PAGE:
Vision 2008; 14:1799-1804
Received 30 July 2008 | Accepted 22 September 2008 | Published 30 September 2008
1Department of Ophthalmology, Flinders University, Adelaide, Australia; 2Division of Genetics, Brigham and Women's Hospital, Harvard Medical School Boston, MA; 3Centre for Eye Research Australia, University of Melbourne, Royal Victorian Eye and Ear Hospital, Melbourne, Australia
Correspondence to: Kathryn P. Burdon, Department of Ophthalmology, Flinders University, Flinders Medical Centre, Adelaide, SA, 5042, Australia; Phone: +61 8 8204 4094; FAX: +61 8 8277 0899; email: email@example.com
Purpose: To identify the causative gene for autosomal dominant total congenital cataract in a six-generation Australian family displaying linkage to chromosome 1p36.
Methods: Eight candidate genes (HSPB7, FBXO42, EFHD2, ZBTB17, CAPZB, FBLIM1, ALDH4A1, and MFAP2) from within the previously defined linkage interval were selected based on expression in lens and their known or putative function. The coding exons were sequenced in multiple affected family members and compared to the reference sequence.
Results: No segregating mutations were identified in any of the eight genes. Thirty-one polymorphisms were detected, 20 of which were in the exons and 11 in the flanking introns.
Conclusions: Coding mutations in HSPB7, FBXO42, EFHD2, ZBTB17, CAPZB, FBLIM1, ALDH4A1, and MFAP2 do not account for congenital cataract in this family.
Congenital cataract is a relatively rare condition leading to severe visual impairment or blindness in affected children. The disorder is highly heterogeneous with 17 genes reported to date and an additional 16 loci reported for which the gene remains to be identified. The known genes to date include structural proteins (lens crystallins and cytoskeletal proteins), transport molecules (gap junctions and aquaporins), and transcription factors (developmental and stress response). All forms of Mendelian inheritance (autosomal dominant and recessive as well as X-linked) have been reported.
One region of interest in congenital cataract is the short arm of chromosome 1, particularly 1p36. At least two independent loci in three families have been mapped to this region [1-3]. In 1995, Eiberg and colleagues  mapped the Danish Volkmann-type cataract (OMIM 115665) to a region between the 1p telomere and marker D1S214. Shortly after this in 1997, Ionides and colleagues  mapped posterior polar cataract in a three-generation British family to a similar but larger region between the telomere and D1S2845. More recently, complete congenital cataract displaying autosomal dominant inheritance in a six-generation Australian family was localized to a six megabase (Mb) region between markers D1S228 and D1S199, which contains 60 annotated genes . This region overlaps with that of the British family but not the Danish family. Thus, there are at least two congenital cataract loci on 1p36.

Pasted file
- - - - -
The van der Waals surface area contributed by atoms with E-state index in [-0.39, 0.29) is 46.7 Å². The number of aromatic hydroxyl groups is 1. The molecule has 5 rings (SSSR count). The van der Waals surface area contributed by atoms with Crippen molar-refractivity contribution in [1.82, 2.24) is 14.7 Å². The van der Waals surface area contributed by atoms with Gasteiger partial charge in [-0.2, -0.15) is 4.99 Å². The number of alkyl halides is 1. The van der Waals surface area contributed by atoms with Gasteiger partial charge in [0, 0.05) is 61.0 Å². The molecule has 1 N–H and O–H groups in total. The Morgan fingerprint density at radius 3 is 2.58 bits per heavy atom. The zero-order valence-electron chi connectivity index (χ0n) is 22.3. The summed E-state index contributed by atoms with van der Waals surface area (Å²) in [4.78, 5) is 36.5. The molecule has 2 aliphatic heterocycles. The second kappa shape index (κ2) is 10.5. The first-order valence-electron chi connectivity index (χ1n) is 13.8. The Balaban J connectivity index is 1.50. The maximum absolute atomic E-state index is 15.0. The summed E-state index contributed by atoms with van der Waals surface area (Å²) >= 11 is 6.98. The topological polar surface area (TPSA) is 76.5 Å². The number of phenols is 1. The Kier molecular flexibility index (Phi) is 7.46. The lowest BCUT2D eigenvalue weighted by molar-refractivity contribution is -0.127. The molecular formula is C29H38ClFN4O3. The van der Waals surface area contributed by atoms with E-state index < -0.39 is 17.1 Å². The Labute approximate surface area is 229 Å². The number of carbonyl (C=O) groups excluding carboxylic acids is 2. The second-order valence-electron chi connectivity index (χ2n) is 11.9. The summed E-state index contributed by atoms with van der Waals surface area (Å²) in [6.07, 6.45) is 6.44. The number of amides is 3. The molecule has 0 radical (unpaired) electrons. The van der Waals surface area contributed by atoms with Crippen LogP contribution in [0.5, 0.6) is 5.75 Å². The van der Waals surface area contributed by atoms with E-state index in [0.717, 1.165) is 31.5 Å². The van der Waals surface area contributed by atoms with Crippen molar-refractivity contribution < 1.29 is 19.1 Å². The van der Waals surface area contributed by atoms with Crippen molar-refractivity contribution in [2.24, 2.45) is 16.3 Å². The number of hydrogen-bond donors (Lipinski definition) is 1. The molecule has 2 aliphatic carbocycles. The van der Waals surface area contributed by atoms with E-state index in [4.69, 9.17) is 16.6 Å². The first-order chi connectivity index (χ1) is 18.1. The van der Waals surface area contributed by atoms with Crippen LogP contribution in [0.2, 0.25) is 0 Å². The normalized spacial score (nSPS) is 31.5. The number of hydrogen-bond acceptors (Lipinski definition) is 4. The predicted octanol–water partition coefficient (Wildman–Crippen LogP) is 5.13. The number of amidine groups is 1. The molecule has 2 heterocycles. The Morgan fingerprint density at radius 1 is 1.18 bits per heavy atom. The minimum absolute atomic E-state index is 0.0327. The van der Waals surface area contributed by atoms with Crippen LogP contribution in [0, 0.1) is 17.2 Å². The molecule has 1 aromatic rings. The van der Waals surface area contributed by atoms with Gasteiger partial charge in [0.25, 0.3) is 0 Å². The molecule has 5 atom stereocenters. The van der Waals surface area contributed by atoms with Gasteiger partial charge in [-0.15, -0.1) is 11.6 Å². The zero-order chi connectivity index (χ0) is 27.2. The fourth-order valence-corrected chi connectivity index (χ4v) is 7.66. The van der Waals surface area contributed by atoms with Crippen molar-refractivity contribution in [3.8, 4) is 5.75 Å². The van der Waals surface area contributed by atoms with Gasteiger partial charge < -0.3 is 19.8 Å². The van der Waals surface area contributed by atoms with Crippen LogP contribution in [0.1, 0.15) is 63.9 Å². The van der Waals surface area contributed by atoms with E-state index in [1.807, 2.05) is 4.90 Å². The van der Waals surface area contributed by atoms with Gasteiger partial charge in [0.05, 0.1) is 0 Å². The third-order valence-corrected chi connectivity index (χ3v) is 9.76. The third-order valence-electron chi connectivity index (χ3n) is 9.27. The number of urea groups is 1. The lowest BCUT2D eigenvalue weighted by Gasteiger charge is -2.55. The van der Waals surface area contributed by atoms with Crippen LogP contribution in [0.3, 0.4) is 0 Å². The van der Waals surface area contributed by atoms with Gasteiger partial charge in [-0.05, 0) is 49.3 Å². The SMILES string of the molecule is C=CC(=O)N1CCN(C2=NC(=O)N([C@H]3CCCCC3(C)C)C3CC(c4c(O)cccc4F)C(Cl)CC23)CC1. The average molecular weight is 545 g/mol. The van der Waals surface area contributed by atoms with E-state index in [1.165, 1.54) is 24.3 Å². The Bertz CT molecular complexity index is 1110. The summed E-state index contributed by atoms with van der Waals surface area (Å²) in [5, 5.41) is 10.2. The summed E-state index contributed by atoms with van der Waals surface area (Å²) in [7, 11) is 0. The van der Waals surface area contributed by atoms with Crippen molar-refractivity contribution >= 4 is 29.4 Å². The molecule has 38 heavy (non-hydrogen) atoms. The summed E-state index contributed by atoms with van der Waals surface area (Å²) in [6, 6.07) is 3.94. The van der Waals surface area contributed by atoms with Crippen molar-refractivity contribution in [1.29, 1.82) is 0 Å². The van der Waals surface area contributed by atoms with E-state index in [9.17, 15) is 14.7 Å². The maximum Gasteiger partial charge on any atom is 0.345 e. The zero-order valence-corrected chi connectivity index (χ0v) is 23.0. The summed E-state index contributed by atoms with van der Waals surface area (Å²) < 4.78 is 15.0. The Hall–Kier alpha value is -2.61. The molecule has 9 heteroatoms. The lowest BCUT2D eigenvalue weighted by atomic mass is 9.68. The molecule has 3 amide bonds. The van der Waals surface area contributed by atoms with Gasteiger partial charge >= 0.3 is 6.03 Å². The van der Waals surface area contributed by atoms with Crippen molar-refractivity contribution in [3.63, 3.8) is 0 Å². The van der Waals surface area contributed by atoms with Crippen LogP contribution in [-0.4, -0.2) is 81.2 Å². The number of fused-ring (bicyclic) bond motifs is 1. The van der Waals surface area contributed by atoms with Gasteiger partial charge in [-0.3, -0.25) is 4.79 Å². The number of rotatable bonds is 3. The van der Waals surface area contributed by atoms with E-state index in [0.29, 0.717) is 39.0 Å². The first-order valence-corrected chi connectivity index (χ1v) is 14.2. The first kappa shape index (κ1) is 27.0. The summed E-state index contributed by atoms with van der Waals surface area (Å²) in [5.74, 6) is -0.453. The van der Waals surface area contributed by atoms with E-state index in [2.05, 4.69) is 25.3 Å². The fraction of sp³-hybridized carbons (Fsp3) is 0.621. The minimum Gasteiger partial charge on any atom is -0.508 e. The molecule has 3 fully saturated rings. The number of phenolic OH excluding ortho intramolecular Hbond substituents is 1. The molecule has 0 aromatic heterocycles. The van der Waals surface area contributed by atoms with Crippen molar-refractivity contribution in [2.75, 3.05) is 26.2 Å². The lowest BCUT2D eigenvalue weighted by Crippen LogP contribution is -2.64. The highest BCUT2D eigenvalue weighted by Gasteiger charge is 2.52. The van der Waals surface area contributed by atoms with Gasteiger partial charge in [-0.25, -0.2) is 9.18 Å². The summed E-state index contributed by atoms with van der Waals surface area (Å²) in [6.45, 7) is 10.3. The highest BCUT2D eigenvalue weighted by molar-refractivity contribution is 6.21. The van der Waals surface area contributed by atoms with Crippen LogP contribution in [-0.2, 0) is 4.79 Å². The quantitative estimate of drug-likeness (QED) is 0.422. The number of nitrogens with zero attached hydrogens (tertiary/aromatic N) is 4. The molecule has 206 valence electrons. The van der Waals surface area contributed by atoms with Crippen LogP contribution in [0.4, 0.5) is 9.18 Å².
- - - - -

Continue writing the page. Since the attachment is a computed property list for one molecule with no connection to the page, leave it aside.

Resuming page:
This report describes the investigation of eight positional and functional candidate genes for complete congenital cataract in the Australian family previously described (Figure 1) . The genes were chosen on the basis of lens expression and their known or putative function and were confined within the known linkage interval in our family. They have a variety of functions including stress response, ubiquitination, calcium binding, cytoskeleton association, and metabolism (Table 1).
HSPB7 (heat shock 27 kDa protein 7) is a small heat shock protein that is involved in cellular response to stress. The α-crystallins are members of the small heat shock protein family and are well known to cause autosomal dominant and recessive forms of congenital cataract [4-7]. FBXO42 (F-box only protein 42) is an E3 ubiquitin ligase, which is involved in the ligation of ubiquitin to target proteins to signal for protein degradation via the proteasome. During lens fiber development, the cells lose their organelles through targeted ubiquitination, and an incomplete degradation of these organelles can result in cataract . The pathway has also been implicated in age-related cataract . EFHD2 (EF hand domain family member D2) is likely a calcium-binding protein. It is expressed in many tissues including lens and fetal eye. Excess calcium in the lens has been shown to cause congenital cataract in rabbits , mice , and sheep . Calcium activates a family of intracellular proteases known as calpains, some of which are lens-specific . Calpains cleave crystallins causing them to precipitate and aggregate .
The cytoskeleton is known to be important in congenital cataract with several mutations reported in the lens specific cytoskeleton protein genes, BFSP1 and BFSP2 [15-17]. Several genes in the linkage region are associated with the cytoskeleton. ZBTB17 (zinc-finger and BTB domain-containing protein 17, also known as myc-interacting protein 1) is a transcription factor that interacts closely with microtubules  and activates gene transcription in response to changes in the cytoskeleton and to cell-cell adhesion formation [18,19]. CAPZB is a subunit of CAPZ, an actin-binding protein that regulates growth of the actin filament by capping the barbed end of the growing filament . FBLIM1 (filamin-binding LIM protein 1, also known as migfilin) is a cytoskeleton protein that localizes to cell-cell adhesions, cell-ECM (extracellular matrix) junctions, and the nucleus, where it may also play an important role in transcriptional activation . Links between the actin cytoskeleton and the ECM are important in maintaining tissue integrity and play a part in controlling cell morphology and behavior .
ALDH4A1 (aldehyde dehydrogenase 4A1) is a mitochondrial matrix NAD(+)-dependent dehydrogenase, which catalyzes the second step of the proline degradation pathway, converting pyrroline-5-carboxylate to glutamate. Mutations in this gene lead to the recessive disorder hyperprolinemia type II (OMIM 239510), which is characterized by a build up of both proline and pyrroline-5-carboxylate in the blood. The accumulation of excess materials in the lens is seen in hereditary hyperferritinemia cataract syndrome (OMIM 600886) and galactosemia (OMIM 230400), where elevated levels of ferritin (an iron storage protein) and galactose respectively lead to cataract. MFAP2 was chosen because of high expression levels in the mouse lenses from embryonic days 10.5-12.5 (data not shown). MFAP2 (microfibril-associated protein 2) is a protein component of elastin microfibrils, which are structural components of the extracellular matrix. Although there is no known direct link between the extracellular matrix and congenital cataract, a defect in the structure of microfibrils may affect the transparency of lens during development.